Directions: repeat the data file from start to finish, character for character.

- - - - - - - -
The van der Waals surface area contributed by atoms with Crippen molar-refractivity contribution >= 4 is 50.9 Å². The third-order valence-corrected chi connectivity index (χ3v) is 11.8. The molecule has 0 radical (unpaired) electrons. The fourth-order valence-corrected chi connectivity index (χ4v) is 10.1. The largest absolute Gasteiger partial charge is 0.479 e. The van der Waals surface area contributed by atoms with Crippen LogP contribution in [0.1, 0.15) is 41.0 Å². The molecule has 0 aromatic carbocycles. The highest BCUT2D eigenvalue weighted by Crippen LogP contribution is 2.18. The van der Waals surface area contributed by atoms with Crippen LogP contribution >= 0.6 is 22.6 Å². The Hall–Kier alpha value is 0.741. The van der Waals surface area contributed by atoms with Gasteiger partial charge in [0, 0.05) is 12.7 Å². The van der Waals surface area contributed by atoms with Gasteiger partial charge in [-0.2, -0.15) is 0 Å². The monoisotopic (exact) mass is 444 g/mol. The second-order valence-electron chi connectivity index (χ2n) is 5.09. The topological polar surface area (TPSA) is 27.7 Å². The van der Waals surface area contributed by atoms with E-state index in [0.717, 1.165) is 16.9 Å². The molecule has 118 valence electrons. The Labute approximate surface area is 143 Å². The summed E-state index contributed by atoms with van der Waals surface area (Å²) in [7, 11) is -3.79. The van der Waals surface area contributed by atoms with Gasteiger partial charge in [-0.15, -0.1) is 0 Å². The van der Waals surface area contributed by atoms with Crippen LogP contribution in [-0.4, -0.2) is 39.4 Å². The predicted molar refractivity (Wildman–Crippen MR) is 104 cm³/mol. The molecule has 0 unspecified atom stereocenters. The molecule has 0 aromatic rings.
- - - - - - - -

The van der Waals surface area contributed by atoms with Crippen molar-refractivity contribution >= 4 is 50.9 Å². The third-order valence-corrected chi connectivity index (χ3v) is 11.8. The molecule has 0 radical (unpaired) electrons. The fourth-order valence-corrected chi connectivity index (χ4v) is 10.1. The largest absolute Gasteiger partial charge is 0.479 e. The van der Waals surface area contributed by atoms with Crippen LogP contribution in [0.1, 0.15) is 41.0 Å². The molecule has 0 aromatic carbocycles. The highest BCUT2D eigenvalue weighted by Crippen LogP contribution is 2.18. The van der Waals surface area contributed by atoms with Crippen LogP contribution >= 0.6 is 22.6 Å². The Hall–Kier alpha value is 0.741. The van der Waals surface area contributed by atoms with Gasteiger partial charge in [0, 0.05) is 12.7 Å². The van der Waals surface area contributed by atoms with Gasteiger partial charge in [-0.2, -0.15) is 0 Å². The monoisotopic (exact) mass is 444 g/mol. The second-order valence-electron chi connectivity index (χ2n) is 5.09. The topological polar surface area (TPSA) is 27.7 Å². The van der Waals surface area contributed by atoms with E-state index in [0.717, 1.165) is 16.9 Å². The molecule has 118 valence electrons. The Labute approximate surface area is 143 Å². The summed E-state index contributed by atoms with van der Waals surface area (Å²) in [7, 11) is -3.79. The van der Waals surface area contributed by atoms with Gasteiger partial charge in [-0.15, -0.1) is 0 Å². The van der Waals surface area contributed by atoms with Crippen LogP contribution in [-0.4, -0.2) is 39.4 Å². The predicted molar refractivity (Wildman–Crippen MR) is 104 cm³/mol. The molecule has 0 unspecified atom stereocenters. The molecule has 0 aromatic rings.